The Fourth Circuit today affirmed the denial of discovery on a selective prosecution claim related to Project Exile, a federal-state partnership that targets convicted felons in possession of firearms in the Richmond, Virginia metropolitan area. Judge Duncan wrote the opinion in United States v. Venable, in which Judge Niemeyer and Judge King joined.
The opinion begins as follows:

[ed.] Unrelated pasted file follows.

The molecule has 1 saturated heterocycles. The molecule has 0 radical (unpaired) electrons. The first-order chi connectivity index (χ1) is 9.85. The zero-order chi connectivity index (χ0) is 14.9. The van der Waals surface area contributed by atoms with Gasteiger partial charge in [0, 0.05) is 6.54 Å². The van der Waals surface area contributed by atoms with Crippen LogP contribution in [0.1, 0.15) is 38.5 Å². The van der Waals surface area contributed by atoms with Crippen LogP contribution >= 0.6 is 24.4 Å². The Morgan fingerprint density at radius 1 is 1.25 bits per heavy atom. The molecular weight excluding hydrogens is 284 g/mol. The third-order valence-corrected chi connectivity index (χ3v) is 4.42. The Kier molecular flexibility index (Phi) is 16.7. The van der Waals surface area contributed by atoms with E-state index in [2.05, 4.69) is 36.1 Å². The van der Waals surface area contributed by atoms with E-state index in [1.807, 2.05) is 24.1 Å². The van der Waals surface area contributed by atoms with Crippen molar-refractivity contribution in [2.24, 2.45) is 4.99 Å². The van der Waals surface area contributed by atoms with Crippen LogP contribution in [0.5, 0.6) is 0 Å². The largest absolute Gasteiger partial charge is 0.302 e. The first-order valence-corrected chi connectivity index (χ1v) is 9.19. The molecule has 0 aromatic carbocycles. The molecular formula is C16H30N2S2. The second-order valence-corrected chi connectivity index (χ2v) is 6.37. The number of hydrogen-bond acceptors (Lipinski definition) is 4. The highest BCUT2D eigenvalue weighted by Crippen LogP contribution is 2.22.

Appellant James Venable was indicted by the United States Attorney’s Office for the Eastern District of Virginia (“United States Attorney’s Office”) on the charge of possessing a firearm while being a felon, in violation of 18 U.S.C. § 922(g)(1). Venable, an African American, moved to dismiss the indictment against him, claiming that the United States Attorney’s Office selected him for prosecution under a federal-state law enforcement initiative known as Project Exile because of his race, in violation of the equal protection component of the Fifth Amendment’s Due Process Clause. As part of the motion, Venable sought discovery into the criteria and procedures used by the government in deciding to prosecute him in federal court while two other individuals, both white, who were also felons in possession of the same firearms as him, were not. The district court concluded that Venable had failed to satisfy his rigorous burden to obtain discovery on his selective prosecution claim. On appeal, Venable requests that we reverse the district court’s order denying his motion for discovery and remand this case for discovery and an evidentiary hearing. For the reasons that follow, we affirm.